GREENSBORO, N.C. -- You might not notice it when it's mounted outside a parking garage or on top of a police car.
But this tiny camera is a game changer for police officers because it can constantly scan license plate numbers on every car that that drives by.
The ELSAG license plate hunter is made in Greensboro by Selex ES.
Every unit is set up and tested before it goes out the door because the camera has to react to different styles of plates, from different angles in a variety of weather conditions.
Demand for the system has grown so much that they had to expand.
On a vehicle, the camera unit is pretty unobtrusive. It scans plates on the road or in a parking lot, only looking for ones that have been entered in the system as potential violations.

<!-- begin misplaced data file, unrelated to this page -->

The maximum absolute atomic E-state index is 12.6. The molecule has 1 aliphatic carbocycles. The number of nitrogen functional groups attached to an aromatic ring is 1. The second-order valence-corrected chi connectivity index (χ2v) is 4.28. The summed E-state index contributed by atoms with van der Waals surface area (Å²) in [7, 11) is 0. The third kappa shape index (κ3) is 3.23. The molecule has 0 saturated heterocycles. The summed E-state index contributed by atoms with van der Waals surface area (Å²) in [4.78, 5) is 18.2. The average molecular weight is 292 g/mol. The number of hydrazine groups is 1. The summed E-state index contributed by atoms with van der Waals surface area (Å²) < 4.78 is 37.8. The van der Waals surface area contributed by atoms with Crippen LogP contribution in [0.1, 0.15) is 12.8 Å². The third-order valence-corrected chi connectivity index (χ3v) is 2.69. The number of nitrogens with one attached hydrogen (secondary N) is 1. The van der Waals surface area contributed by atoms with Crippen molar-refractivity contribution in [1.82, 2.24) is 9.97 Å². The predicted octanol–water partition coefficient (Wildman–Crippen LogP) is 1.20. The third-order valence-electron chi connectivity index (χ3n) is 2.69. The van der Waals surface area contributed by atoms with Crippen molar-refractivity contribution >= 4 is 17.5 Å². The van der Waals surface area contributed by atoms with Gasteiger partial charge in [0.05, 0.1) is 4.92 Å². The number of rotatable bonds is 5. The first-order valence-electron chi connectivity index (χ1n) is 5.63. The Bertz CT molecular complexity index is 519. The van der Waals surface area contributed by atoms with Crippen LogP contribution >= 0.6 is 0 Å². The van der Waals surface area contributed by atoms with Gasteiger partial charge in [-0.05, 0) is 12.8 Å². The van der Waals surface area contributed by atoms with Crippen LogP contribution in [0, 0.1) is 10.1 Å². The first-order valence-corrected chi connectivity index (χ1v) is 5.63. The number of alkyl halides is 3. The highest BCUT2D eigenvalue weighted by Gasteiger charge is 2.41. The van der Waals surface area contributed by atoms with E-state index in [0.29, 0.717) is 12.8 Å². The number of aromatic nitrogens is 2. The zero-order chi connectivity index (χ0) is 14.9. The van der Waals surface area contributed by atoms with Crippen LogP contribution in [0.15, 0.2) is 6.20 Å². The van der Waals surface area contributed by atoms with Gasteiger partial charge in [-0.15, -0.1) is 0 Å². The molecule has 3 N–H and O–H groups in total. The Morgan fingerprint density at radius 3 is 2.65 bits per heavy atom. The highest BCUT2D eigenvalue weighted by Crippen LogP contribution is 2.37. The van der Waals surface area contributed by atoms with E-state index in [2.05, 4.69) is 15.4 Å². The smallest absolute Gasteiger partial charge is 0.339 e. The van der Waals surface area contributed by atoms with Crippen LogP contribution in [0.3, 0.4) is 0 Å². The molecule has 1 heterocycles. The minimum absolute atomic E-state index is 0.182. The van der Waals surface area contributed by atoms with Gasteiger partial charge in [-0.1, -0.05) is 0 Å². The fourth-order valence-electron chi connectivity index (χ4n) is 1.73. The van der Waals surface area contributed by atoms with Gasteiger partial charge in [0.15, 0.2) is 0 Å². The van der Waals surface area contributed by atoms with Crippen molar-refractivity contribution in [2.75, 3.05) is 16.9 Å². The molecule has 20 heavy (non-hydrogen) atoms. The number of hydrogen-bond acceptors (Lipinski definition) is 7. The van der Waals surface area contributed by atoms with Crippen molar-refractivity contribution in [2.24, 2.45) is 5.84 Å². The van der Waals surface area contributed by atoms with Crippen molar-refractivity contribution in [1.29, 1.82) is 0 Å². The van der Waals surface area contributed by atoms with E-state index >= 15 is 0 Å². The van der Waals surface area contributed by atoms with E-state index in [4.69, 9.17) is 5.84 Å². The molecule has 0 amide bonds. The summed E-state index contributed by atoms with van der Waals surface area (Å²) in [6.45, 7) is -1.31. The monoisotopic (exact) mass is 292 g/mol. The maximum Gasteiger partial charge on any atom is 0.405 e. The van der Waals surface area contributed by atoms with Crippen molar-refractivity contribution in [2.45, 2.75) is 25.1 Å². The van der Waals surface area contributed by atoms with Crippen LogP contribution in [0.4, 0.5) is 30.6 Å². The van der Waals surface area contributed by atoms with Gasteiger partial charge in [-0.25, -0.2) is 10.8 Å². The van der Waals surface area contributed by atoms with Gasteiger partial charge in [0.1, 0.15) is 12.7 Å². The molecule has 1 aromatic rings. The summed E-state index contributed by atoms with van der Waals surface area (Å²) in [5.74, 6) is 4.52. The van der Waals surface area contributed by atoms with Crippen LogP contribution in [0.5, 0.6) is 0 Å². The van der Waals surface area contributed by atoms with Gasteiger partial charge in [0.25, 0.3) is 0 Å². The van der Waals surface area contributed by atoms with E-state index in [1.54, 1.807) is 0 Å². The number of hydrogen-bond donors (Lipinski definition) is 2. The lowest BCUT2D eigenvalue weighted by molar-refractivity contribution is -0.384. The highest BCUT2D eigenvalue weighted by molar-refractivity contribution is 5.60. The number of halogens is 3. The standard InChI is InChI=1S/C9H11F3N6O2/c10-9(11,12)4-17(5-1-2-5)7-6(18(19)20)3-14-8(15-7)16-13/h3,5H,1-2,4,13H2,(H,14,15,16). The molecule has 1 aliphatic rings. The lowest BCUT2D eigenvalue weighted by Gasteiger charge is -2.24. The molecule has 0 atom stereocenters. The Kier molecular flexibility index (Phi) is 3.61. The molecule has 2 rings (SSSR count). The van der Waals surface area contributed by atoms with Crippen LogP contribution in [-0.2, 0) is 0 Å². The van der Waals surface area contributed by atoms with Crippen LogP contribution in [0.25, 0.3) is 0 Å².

The ELSAG made a real difference in several recent investigations.
Last month, Pennsylvania police searched for a suspect - when four men were missing. His vehicle was picked up by a license plate scanner.
Two years ago, when two journalists were shot in Virginia, the suspect was also found and stopped by a state police officer running a license plate scanner.
Now, Burlington police have them installed them on their vehicles.
It can also run in the background - reading plates as the officer works on other things through the day.
Not only are they proud to turn out the ELSAG in Greensboro, they also contract with more than 300 vendors across the state for parts and services.
This piece of North Carolina technology has turned into an extra set of eyes for law enforcement officers and most people never know it's there.